Sociology/Social Work/Criminal Justice



Sociology is the systematic study of the social behavior of individuals as well as the working of social groups, organizations, cultures, and societies. Study in sociology provides a scientific perspective for studying the effects of cultural and social forces on individuals, groups, and institutions.

Students who major in sociology are given the opportunity to study in the field of family and gender relations, gerontology, crime, and delinquency, as well as sociological theory, research methodology, and statistics. Graduates are prepared for positions in industry, government, private and public agencies, and in education and research organizations.

Sociology is an especially appropriate major or minor for students entering any of the helping professions. For those who wish to become professional sociologists, preparation for graduate school is available.

Social Work

Students selecting the Social Work major typically desire positions in institutions, which include private, public, and nonprofit organizations that provide direct services to diverse groups in our society. Graduates are prepared for positions in industry, government, private practice, public systems, nonprofit agencies, educational institutions, and research organizations. Students will study issues related to the human condition and the consequences of problems related to crime, poverty, alcoholism, child abuse, and discrimination.

The curriculum includes required and elective courses, advising, and supervised field experience in one or more human service agencies. Graduates also will have the choice of pursuing advanced study in Social Work and other fields such as administration, counseling, psychology, criminal justice, and sociology.

Criminal Justice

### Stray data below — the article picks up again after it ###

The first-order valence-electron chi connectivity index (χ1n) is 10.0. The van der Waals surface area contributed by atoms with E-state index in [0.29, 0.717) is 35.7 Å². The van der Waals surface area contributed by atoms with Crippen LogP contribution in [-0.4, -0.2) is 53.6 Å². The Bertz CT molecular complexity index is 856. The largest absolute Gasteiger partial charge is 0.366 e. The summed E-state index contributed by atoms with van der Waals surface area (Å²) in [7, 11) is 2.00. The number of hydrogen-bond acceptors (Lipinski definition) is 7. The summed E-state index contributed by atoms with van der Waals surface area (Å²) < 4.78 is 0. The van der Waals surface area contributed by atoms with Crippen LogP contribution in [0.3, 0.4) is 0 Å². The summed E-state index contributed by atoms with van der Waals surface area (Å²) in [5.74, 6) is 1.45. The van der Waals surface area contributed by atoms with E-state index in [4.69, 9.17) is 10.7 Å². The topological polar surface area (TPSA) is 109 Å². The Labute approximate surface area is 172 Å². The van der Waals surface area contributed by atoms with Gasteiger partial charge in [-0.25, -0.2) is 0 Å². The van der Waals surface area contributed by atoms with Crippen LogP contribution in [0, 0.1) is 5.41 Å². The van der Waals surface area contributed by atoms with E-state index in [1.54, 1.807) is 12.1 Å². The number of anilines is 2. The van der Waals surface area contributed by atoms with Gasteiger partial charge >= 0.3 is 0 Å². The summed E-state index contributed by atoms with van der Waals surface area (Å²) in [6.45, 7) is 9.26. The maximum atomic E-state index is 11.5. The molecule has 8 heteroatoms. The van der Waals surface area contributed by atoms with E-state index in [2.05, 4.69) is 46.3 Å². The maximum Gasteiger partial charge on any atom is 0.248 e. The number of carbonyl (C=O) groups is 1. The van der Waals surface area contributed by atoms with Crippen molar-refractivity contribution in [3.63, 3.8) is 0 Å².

The mission of the Criminal Justice major is to advance theory, practice, and cause of criminal justice through scholarship, teaching, training, and technical assistance in responding to the needs of students, criminal justice professionals, and society. There is a fundamental distinction in the needs of the students who may excel or have diverse interests that are reflected within the context of each degree:

The Bachelor of Arts in Criminal Justice emphasizes language, literature, history, and humanities.  These are valued and important qualities in a program in criminal justice especially for students wishing to specialize in areas of criminal justice that are less technical and less scientific. The BA allows them to develop expertise in communication, administration, public policy, and language transmission and translation.

The Bachelor of Science in Criminal Justice involves a greater emphasis on technical and scientific knowledge and promotes the potential to enter scientific fields associated with criminology and criminal justice professions. This degree is beneficial to students interested in life sciences, biological sciences, physical sciences, computer sciences, and math and engineering.